By bringing technology and AI [for example, through robo advisory technology] to the forefront, MoneyLion has been able to do that, he says. ”We want the masses to be able to experience the best of private banking, and invest in stocks or cryptocurrencies through our platform.”

The company also utilises AI technology to manage the risks associated with providing funding to the underserved markets.

“I think this is where the difference lies between a big traditional bank and a fintech. A big bank would think along the lines of, ‘Do I want to take the risks of having these segments of customers in my books?’ For a fintech, we design financial products in such a way that for consumers who might run into a risk of digging a hole, we make sure that hole becomes smaller, and we do this through AI,” Foong says.

“For example, when a traditional bank issues a credit card to a user, they assign a limit to the card, and that is one-time underwriting. What we do is just-in-time underwriting, meaning that your eligibility [for credit] adjusts on a daily basis, based on your real-time income and spending data. When we first started, we had 60 human underwriters working for us, and today, we have zero. The underwriting of our loans is being powered by AI.”

Setting up a digital bank in Malaysia?

According to various news reports, MoneyLion is one of the companies bidding for a digital banking licence in Malaysia.

Foong declines to confirm or deny the reports. He states that he cannot provide further comment on the matter given that MoneyLion is now a public listed company, and any announcement would need to go through the appropriate channels.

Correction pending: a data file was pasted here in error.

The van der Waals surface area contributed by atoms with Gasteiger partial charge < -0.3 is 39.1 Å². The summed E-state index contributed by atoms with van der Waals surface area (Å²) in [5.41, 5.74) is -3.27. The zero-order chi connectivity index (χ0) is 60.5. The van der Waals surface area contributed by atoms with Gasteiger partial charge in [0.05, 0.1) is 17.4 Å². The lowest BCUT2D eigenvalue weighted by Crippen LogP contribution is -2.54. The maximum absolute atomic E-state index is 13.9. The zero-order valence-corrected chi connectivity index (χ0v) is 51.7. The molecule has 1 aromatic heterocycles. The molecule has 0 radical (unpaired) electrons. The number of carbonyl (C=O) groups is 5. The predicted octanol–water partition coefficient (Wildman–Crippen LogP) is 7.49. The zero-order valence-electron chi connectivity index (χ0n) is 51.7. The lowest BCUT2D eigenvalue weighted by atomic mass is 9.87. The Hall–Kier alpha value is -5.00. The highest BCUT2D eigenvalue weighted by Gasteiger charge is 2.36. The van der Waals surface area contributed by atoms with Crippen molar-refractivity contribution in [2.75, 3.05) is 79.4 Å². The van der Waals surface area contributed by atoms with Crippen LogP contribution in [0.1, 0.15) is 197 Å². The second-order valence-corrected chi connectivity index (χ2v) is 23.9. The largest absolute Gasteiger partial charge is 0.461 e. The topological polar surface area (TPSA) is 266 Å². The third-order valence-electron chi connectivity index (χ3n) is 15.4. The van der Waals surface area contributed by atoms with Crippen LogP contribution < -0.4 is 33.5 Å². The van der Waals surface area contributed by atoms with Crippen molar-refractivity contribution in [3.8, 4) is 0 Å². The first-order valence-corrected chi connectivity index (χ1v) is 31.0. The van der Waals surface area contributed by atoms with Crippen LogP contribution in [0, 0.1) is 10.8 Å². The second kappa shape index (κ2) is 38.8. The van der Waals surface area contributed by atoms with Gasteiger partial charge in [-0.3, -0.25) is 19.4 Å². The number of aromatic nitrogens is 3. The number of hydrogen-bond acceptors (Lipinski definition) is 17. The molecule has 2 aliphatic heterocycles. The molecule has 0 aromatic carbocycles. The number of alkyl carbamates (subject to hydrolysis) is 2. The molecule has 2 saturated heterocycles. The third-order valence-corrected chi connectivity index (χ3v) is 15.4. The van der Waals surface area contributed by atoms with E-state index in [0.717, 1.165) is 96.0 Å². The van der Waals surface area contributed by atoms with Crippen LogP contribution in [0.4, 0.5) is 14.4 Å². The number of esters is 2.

However, he says the company is interested in expanding its presence to Malaysia, and subsequently Southeast Asia, namely in Thailand, Indonesia and the Philippines.

“Our Malaysian office continues to do research and development for MoneyLion, and we run the AI services for the digital banking platform in the US. We also run a lot of our product [applications] from Malaysia, but that is pertaining to the US market.

“We also have the capability and the experience with tech and AI to support digital banks in Malaysia, even if we do not operate a digital bank here,” Foong says.

The company, however, has no plans to list its operations in Malaysia in the near term, given that it has just completed its NYSE listing. On the group’s decision to set up its centre of excellence in Malaysia, Foong says it was a personal decision, as he and his wife had decided to move back to their home country to be closer to family.

But Moneylion’s plans for the US remain firm, which is to continuously be at the forefront between lifestyle and consumer banking.

“We don’t want to be a bank where we only sell you products. We want to go into what the users are interested in. We have launched a whole bunch of pretty innovative products including cryptotrading, which is popular in the US. We also see that a lot of younger people have a distrust of credit cards, so we started to offer to them buy now, pay later products which we feel fits better with the mentality of the younger generation.

“We also want to be able to generate more financial literacy content on our app, on things like cryptocurrency, stocks and insurance. What makes us different from other fintech players — our superpower — is to be able to provide a complete set of financial products on our app for our users, in the sense that they don’t have to leave our app when it comes to sorting out their financial matters.”

Since its listing on the NYSE on Sept 23, MoneyLion shares have declined by 36% to close at US$5.53 last Wednesday, valuing the company at US$1.25 billion.